NHS Grampian’s chief executive said she is “very confident” the health board is prepared and could cope with any future resurgence of Covid-19 in the north-east.
It comes as her second in command, deputy chief executive Adam Coldwells, said the health board believes it has “definitely reached a peak” in terms of the numbers of people admitted to hospital or intensive care with serious symptoms of the life-threatening virus.
Amanda Croft, chief executive of the health board, said: “The key public message is that if that (a resurgence) does happen for whatever reason then I feel very confident that we are prepared for that and we would be able to cope with that.”
The most recent figures released by the National Records of Scotland up to May 10 show the virus has claimed the lives of 187 people across the NHS Grampian area since the outbreak began.
In terms of hospitalisations for patients with confirmed cases of Covid-19, this peaked in the NHS Grampian region at 99 on May 4, 11 and 12 and has dropped every day since Friday, standing at 88 on Monday.
Adam Coldwells, deputy chief executive at the health board, claims the data started to flatten a “couple of weeks ago”.
He added: “We definitely saw a little bump of additional activity as we were starting to plateau. However, over the last few days, we are absolutely seeing the number of people who are very poorly and being admitted to hospital coming down so we think we have seen a reduction in the level of disease.
We’re feeling like we have definitely reached a peak.”
Adam Coldwells, deputy chief executive of NHS Grampian
“The bit that is slightly confusing in terms of the number of cases is we keep, as a country, changing who we are testing so our knowledge about the people who don’t become poorly with Covid-19 is getting more and more accurate, so the number of people who have Covid-19 is slightly misleading as it keeps changing as we change who we test.
“But absolutely, critically, with the people who are becoming more poorly with Covid, in terms of the numbers going to hospital and the numbers needing intensive care, is definitely reducing locally now.
“We’re feeling like we have definitely reached a peak.”
Mr Coldwells said there could be a resurgence of the the disease in the future, adding this is why politicians have been mindful of keeping the reproduction value below one.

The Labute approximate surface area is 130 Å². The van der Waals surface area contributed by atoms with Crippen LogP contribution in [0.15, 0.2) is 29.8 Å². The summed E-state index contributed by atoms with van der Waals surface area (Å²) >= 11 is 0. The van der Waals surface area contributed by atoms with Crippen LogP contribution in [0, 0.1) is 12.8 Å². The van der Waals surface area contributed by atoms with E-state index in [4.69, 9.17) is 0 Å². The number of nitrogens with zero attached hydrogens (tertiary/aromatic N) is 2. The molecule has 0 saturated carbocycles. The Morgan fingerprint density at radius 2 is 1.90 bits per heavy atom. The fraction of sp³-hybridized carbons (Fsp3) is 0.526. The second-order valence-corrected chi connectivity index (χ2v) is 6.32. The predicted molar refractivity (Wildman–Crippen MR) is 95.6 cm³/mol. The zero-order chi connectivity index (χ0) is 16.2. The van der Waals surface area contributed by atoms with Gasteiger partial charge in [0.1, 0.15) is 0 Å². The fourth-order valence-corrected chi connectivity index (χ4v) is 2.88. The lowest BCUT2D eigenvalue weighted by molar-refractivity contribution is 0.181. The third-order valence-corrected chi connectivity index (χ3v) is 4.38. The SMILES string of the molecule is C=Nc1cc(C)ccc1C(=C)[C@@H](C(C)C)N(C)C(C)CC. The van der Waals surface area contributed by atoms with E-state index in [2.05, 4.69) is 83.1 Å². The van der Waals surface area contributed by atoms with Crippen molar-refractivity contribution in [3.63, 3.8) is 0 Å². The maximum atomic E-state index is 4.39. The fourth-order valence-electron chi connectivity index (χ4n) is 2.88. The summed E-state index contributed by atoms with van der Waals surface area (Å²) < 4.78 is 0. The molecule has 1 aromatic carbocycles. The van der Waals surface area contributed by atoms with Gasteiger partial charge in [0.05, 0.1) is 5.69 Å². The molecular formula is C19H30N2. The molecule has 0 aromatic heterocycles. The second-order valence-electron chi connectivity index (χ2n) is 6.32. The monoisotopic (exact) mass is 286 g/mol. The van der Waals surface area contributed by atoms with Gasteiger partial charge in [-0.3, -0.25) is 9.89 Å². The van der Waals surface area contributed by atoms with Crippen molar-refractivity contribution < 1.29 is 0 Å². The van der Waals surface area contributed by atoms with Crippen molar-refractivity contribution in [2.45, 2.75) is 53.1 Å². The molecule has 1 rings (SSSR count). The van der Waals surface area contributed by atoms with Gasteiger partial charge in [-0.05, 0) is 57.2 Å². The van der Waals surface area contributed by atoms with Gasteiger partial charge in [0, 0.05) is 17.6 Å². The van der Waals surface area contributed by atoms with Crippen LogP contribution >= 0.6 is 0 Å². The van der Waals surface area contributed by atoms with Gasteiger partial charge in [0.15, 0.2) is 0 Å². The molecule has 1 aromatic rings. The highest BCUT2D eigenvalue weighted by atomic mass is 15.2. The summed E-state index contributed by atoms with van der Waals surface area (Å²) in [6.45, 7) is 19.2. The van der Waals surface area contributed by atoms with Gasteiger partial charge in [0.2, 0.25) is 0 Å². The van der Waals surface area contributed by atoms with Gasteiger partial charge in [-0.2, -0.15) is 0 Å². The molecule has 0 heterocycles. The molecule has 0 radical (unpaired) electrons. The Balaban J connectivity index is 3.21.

The R-number, or reproduction value, is a measure of the average number of people who will be infected by one individual with Covid-19.
If the R-number was above one it would show the virus is spreading in the population and if it is below one it is declining in the population in terms of the number of cases.
He added: “One of the key public health messages is about making sure we keep R below one so we hopefully don’t get another sudden, secondary peak of the disease in our community but that’s absolutely possible if the spread of the disease rises if lockdown changes.”
Waiting times hit
Meanwhile, the health board has faced a well-documented struggle to meet some of its waiting time targets in recent years, with fears the outbreak could lead to a backlog in operations.
Ms Croft said staff have been looking continuously at the people on waiting lists and what the outbreak means for them and will start to formulate a short-term plan over the next few weeks on how it addresses this issue.
This will then progress to formulating a medium and longer-term strategy for elective surgery, following guidance from national teams and the Scottish Government.
She added: “Over the past year we improved those waiting times greatly and it’s quite upsetting, particularly for many of the staff who worked hard to bring those waiting times down.”
Praise for staff
The health board chief said she has been “constantly amazed” by the efforts of staff during such challenging times.
She added: “In Grampian, our vacancies and recruitment is quite a challenge; however, staff constantly cope.
“We’ve had a number of major instances over the years where staff get on with it and cope. It’s no different here, the staff have been very practical, very involved and very mature and work really hard.
“They’ve gone above and beyond to make sure relatives can speak to their relatives and friends via iPads and things.”
It’s been overwhelming at times, it has been very humbling.”
Mr Coldwells said it was not just the doctors and nurses who deserve praise but also the cleaners, those that run the laundry, HR and payroll team and those that keep the system running.
The support of the military has also proved invaluable, Ms Croft said, in supporting the doctors and nurses on the frontline and the way in which the people of the north-east have listened to the public health message was also praised by the health board chief.
She said: “It’s been overwhelming at times, it has been very humbling.”